1972 (?) Fender P questions

Discussion in 'Basses [BG]' started by Barton Lee, Jun 5, 2019.

  1. Barton Lee

    Barton Lee Supporting Member

    Nov 1, 2018
    36 years ago, my girlfriend bought this Fender P bass, which she gigged for ten years before switching over to a Jazz. I used this P for a couple of recording sessions years ago, but never used it much otherwise as I already had a 66 P as my main player.

    We've decided to sell it as part of our downsizing plan. Here's the bass:

    It was refinished and missing the original bridge and covers when she purchased it. This bass came with two necks. The one currently on the bass is stamped September 1971 and is a narrow Jazz width (1.5 by my measure). This other neck is the original, or so we've always believed:
    20190605_134025.jpg 20190605_134107.jpg
    I've always assumed that a previous owner pulled the frets on this 72 neck, which was on the bass when she bought it. The other neck was thrown in as part of the deal, and the fretless neck was what drew her to the bass. What (if anything) do the "Special" or "B" stamps mean?

    My questions are, would it be better to sell this thing with the 72 fretless neck or as is? Better to sell it with both necks or one separately? The serial number on the neck plate is 320244, so perhaps the fretted 71 neck is actually the original one??

    The 71 fretted neck is rough cosmetically but the frets are in great shape, the nut is new and the pocket is very solid. Intonation is perfect and it's sounds exactly like an early 70s P bass should. The fretless neck worked just as well last time it was on the bass and I'd keep it around if I needed it, but I have a Tony Franklin fretless that I love. I've always assumed it's harder to sell a fretless and this bass is far from all there, with the Schaller roller bridge, replacement knobs and no original case, though I believe the pickup and pots are original.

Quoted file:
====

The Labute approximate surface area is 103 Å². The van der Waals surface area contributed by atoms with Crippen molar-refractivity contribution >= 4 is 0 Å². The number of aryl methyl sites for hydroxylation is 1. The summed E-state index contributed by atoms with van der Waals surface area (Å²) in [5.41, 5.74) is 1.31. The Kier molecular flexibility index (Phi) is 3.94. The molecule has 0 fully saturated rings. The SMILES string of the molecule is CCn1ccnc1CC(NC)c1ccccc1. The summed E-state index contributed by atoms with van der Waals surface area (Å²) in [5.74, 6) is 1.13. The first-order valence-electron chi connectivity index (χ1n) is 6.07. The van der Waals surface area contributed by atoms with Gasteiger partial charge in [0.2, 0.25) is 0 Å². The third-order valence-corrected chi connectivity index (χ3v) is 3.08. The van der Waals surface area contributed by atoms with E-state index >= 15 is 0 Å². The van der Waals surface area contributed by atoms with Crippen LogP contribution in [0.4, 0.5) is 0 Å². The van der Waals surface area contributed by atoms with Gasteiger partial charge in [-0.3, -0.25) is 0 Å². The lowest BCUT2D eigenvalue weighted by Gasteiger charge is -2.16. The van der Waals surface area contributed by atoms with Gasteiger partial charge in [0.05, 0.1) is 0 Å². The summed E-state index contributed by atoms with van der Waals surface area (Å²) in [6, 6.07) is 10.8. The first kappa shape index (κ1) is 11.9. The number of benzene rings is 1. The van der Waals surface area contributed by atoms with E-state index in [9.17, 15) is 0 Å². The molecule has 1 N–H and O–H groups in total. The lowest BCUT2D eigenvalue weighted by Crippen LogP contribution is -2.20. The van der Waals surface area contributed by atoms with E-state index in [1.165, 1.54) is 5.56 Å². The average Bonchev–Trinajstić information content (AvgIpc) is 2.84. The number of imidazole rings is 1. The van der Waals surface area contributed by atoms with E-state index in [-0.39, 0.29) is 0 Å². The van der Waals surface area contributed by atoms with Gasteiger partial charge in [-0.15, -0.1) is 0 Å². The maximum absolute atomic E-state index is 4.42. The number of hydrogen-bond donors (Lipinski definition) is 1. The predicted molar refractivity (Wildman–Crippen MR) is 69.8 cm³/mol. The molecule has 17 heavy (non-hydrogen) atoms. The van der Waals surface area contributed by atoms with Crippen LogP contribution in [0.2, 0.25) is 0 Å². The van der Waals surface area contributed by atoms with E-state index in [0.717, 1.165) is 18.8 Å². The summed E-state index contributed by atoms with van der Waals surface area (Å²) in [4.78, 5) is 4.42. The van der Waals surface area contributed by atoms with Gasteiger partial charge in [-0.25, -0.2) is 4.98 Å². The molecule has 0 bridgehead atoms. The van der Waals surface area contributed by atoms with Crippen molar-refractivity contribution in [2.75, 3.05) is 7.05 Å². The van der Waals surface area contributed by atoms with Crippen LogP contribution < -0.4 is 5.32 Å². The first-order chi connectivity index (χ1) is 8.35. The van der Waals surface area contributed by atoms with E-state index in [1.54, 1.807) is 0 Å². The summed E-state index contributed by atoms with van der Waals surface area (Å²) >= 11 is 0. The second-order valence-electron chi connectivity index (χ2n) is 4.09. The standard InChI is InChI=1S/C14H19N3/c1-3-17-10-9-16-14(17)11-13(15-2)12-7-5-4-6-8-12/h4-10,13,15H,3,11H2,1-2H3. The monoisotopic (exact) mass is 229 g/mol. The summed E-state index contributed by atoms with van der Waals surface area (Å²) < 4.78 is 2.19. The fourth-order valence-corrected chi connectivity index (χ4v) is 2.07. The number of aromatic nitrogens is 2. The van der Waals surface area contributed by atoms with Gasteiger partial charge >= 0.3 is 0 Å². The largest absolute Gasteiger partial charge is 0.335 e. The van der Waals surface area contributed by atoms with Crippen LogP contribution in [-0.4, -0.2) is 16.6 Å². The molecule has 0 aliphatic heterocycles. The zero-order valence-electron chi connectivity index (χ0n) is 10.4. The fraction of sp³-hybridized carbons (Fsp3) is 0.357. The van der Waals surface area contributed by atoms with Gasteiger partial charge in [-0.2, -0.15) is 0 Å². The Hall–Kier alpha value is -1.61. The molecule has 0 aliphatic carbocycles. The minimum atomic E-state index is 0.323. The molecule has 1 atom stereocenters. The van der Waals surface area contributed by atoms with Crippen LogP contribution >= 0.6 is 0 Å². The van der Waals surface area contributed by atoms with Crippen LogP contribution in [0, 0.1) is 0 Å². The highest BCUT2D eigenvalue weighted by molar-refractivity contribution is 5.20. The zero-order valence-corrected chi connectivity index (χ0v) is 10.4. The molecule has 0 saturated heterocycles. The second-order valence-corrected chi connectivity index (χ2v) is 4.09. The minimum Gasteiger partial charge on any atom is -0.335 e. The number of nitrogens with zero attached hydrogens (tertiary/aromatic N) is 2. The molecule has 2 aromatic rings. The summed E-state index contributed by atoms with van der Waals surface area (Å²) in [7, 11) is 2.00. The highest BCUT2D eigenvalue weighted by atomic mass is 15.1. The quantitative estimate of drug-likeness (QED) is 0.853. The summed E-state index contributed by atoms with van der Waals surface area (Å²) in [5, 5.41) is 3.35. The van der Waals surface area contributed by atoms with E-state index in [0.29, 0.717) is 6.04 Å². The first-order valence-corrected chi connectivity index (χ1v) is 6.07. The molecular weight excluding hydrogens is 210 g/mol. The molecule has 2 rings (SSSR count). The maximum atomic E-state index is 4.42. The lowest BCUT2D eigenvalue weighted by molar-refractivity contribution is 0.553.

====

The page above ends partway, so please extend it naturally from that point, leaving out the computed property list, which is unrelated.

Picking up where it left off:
Perhaps this is just a slightly more valuable parts bass. I honestly don't know the best way to go. I'd include a new Fender standard case as part of the sale but have no idea how best to present it and price it. Anyone?
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  2. Gunga Din

    Gunga Din

    Jun 22, 2018
    The stamped lettering, as I understood it, referred to nut width and not neck profile.
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  3. Son of Wobble

    Son of Wobble

    Mar 8, 2010
    Yep, I believe a "B" is 1 5/8 at the nut.

    The "C" is 1 3/4 at the nut.

    OP, as I understand it the most valuable neck on the 70's P bass tends to be the "A" -- 1 1/2" at the nut, like a Jazz. Presumably there were less "A" profiles released.
  4. Gunga Din

    Gunga Din

    Jun 22, 2018
    I had a '57RI on loan back in the late '90s and it had, I think, the C width but a shallow profile.
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  5. Son of Wobble

    Son of Wobble

    Mar 8, 2010
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  6. Gunga Din

    Gunga Din

    Jun 22, 2018